• It's hard to explain human behavior without recourse to consciousness. For instance, why would I sit in this chair and hit keyboard buttons with my fingers in the pattern that corresponds to this sentence unless I had made a conscious decision to do so? It's hard to think of any Rube Goldberg machine that produces that kind of result.

  • There's a long tradition based on concepts such as the soul, spiritual practices, ideals, beliefs, values and so forth. It isn't easy to understand how even the appearance of those would arise from a purely physical grounding.

  • We each--apparently--have a subjective experience of our own personal consciousness that feels quite different from any purely physical experience. There's no adequate explanation, so far, of what that is, or where it comes from.

In brief, physicalism does not yet have any adequate explanations for consciousness to the point where we can dismiss it as a "brute fact." We could call the appearance of consciousness a "brute fact" but there is nothing brutally factual about the idea it reduces to physical roots.

With that said, Alan Turing's famous test for machine intelligence was originally formulated to provide a solution to this dilemma. In Turing's view, the only evidence for consciousness is the appearance of consciousness. Therefore, if it was ever possible to build a purely mechanical system that gave the convincing appearance of consciousness, it would serve as evidence that what we call "consciousness" reduces to the physical. With recent advances in AI, we've arguably come closer to that point.


It depends on what you mean by brute fact, as a brute fact can be epistemological or metaphysical. An epistemological brute fact is simply something we can't explain, which we can chalk down to human limitations. There's much indeed that we can't explain - for example, you wouldn't be able to explain to a blind man what the color blue is except vaguely. You know what it is because you've seen it, and that's it. But metaphysical brute fact means there's no possible explanation to be found, the fact is intrinsically unexplainable, and even an omniscient being wouldn't be able to know. However, that would make the fact wholly unintelligible. For the color blue to be a metaphysical brute fact you couldn't know what it is even with eyesight, because so much as being able to point it out as a subjective experience makes it explainable in some way. Likewise, we know what conscience is, otherwise, having this conversation would be impossible without the word "conscience" referring to something we recognize; we just can't (maybe ever) break it down conceptually. And most people can satisfactorily leave it at that.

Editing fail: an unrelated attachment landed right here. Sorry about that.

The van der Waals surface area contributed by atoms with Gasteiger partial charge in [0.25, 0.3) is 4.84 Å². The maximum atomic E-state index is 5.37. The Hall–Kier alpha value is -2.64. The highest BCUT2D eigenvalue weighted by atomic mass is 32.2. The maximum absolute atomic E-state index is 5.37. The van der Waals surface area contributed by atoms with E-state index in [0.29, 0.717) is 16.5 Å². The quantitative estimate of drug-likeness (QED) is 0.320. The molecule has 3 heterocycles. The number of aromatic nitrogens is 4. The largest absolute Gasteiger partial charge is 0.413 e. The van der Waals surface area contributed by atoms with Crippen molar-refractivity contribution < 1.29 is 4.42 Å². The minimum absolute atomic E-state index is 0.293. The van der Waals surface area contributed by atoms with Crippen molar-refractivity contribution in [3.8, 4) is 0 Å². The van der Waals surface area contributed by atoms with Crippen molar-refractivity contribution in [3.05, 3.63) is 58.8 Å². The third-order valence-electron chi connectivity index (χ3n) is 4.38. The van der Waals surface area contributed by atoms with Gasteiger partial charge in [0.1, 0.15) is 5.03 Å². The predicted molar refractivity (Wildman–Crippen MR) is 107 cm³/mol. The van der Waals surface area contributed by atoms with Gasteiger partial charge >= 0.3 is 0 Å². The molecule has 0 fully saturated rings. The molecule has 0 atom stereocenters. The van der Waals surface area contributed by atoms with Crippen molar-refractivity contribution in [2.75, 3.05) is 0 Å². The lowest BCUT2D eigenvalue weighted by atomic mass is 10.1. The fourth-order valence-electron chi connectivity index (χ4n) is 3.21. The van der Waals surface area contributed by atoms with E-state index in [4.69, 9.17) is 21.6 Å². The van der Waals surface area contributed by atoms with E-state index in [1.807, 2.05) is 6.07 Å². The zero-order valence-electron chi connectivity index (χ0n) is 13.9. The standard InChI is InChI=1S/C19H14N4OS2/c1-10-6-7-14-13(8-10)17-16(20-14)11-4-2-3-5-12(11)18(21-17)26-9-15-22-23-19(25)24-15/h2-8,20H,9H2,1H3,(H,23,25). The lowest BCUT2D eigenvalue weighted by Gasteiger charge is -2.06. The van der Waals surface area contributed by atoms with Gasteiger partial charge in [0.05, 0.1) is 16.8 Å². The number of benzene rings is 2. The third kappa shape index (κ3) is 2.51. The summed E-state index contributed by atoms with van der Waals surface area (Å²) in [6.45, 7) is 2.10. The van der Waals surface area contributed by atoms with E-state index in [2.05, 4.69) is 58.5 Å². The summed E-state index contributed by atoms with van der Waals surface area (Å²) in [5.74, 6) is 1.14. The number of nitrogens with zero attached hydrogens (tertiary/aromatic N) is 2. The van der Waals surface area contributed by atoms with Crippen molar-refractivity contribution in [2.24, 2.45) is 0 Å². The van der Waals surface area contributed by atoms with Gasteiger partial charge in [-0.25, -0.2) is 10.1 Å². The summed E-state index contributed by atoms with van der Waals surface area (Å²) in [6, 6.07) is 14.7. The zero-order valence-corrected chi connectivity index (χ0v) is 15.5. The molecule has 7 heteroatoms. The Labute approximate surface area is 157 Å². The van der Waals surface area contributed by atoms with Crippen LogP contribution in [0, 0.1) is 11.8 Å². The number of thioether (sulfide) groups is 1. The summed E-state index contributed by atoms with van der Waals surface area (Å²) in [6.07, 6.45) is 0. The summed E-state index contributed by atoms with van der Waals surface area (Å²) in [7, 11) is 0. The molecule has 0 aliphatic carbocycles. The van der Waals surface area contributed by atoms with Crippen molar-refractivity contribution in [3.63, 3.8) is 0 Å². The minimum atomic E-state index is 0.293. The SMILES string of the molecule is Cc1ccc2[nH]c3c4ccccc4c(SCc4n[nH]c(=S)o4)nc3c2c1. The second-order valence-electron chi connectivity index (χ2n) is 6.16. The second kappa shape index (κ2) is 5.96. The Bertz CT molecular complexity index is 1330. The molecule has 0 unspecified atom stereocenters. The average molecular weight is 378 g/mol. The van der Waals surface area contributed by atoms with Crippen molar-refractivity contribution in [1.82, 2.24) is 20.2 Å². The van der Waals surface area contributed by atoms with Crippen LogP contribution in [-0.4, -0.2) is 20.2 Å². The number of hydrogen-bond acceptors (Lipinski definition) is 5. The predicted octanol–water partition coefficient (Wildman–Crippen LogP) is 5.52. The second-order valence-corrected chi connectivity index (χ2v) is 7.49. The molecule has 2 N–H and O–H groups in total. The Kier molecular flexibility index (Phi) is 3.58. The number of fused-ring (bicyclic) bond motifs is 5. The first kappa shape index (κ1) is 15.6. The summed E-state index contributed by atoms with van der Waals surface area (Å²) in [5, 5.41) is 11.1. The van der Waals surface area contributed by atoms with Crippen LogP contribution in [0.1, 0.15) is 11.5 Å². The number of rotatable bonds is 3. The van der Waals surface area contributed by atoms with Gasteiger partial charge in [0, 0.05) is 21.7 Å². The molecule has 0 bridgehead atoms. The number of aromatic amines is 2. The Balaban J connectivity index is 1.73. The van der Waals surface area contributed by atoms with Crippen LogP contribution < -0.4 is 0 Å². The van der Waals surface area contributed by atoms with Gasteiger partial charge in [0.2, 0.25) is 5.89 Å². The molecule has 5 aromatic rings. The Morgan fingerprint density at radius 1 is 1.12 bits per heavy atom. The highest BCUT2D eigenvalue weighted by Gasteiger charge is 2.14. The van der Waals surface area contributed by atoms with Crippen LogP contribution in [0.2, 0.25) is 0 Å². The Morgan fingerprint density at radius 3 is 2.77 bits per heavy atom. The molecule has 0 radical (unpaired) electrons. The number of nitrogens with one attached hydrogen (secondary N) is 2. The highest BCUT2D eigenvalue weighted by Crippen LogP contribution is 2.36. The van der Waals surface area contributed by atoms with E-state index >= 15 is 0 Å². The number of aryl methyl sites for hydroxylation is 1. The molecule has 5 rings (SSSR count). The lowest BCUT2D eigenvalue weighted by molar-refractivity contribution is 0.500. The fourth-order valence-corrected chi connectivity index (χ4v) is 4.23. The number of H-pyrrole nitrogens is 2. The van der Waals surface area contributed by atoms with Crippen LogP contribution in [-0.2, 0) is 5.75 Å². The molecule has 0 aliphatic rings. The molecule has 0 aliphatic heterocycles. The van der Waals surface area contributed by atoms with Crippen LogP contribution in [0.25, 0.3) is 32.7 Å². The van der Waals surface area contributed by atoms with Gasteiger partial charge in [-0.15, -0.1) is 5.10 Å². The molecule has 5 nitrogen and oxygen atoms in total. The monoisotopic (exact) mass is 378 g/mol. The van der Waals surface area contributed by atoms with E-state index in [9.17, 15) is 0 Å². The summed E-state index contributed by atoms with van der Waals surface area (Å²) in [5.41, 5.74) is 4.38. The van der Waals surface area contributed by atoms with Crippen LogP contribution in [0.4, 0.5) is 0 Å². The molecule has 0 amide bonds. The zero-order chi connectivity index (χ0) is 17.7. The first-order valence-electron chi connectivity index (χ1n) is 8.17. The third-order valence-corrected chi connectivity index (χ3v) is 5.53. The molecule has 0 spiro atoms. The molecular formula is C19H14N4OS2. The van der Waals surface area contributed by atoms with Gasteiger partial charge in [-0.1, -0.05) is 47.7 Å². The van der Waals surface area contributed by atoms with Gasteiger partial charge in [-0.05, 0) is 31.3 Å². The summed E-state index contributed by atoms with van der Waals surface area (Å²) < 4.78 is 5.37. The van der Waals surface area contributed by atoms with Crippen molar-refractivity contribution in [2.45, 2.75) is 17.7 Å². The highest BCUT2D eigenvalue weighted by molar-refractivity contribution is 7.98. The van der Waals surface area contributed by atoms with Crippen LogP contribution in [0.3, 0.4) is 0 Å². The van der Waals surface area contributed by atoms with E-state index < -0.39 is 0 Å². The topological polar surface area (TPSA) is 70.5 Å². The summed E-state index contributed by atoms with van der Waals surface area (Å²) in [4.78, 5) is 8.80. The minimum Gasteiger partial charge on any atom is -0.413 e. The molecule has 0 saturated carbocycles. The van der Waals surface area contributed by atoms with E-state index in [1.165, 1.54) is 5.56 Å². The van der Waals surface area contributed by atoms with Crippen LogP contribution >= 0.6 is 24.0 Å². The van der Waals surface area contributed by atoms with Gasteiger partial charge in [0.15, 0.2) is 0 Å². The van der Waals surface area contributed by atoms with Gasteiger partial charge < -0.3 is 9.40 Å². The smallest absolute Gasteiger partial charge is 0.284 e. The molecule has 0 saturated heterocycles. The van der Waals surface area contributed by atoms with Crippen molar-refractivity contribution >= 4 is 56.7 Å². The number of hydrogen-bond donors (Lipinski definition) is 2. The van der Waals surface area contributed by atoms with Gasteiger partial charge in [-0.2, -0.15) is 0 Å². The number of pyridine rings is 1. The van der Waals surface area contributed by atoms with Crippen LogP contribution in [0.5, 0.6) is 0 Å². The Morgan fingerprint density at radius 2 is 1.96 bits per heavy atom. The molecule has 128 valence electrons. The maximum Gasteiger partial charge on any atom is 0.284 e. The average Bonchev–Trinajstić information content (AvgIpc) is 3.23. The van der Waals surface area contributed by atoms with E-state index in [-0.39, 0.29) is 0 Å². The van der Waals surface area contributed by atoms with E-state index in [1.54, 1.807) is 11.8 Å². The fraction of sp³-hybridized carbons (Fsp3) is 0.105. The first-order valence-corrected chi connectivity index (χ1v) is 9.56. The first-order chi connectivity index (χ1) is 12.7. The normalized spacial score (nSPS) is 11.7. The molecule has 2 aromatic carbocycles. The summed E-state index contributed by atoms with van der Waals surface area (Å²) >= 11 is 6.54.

Out of all the "brute facts" you mentioned, God is the closest something can get to being a metaphysical brute fact, and yet, it's not quite so. Being infinite, no created (and finite) intellect can possibly fully comprehend God, but there is one single intellect which can: God's own, with His perfect self-knowledge. Hence, God is not absolutely unintelligible, but simply ineffable.

The closest anything can get to a metaphysical brute fact is an absurdity. However, none of the examples you mentioned are usually regarded as absurdities by those who accept them, and when they are treated as absurd they are usually rejected (like atheists who reject God because they find the concept self-contradictory).

Further reading on brute facts from an Aristotelian perspective: Can you explain something by appealing to a “brute fact”?


I wrote a couple papers back in the day regarding what I thought consciousness might be, and I think some of the insights I came to might be beneficial to this conversation.

To start at the end I guess, my main conclusion was that consciousness itself was an emergent property of complex systems that have certain properties, which I believe include a capacity for retention of information, the ability to make conclusions outside of that set of information (applying learning algorithms as mentioned by @MichaelS elsewhere in the post), and the ability to integrate information about one's self into that set with an ability to grasp the concept of a self and how that information applies to it (what might be considered an ego).

These properties are necessary, but not sufficient for consciousness, and the emergent nature of consciousness leans towards a 2+2=5 kind of situation. In math it's simple enough to conclude that there is something missing from the equation, and we add a constant to represent the unaccounted for part, thus 2+2+C=5. For some reason we have difficulty accepting that there is actually a missing constant in our explanation for this disparity when it comes to things we feel are special, like consciousness, and we start to make assumptions like that we've hit the bottom of the explanatory barrel, or that we have a good definition of what consciousness entails.

So to your question, I think that the discussion itself might imply that there are still parts missing with regards to our understanding of exactly what consciousness means, and as a result, we aren't in a position to establish consciousness itself as something "brute" or axiomatic.

Comparing this to something we've done more extensive analysis on maybe, I suppose since it's more measurable and accessible at present, we can try to figure out at what point something becomes a brute fact. Let's poke at photons for a second.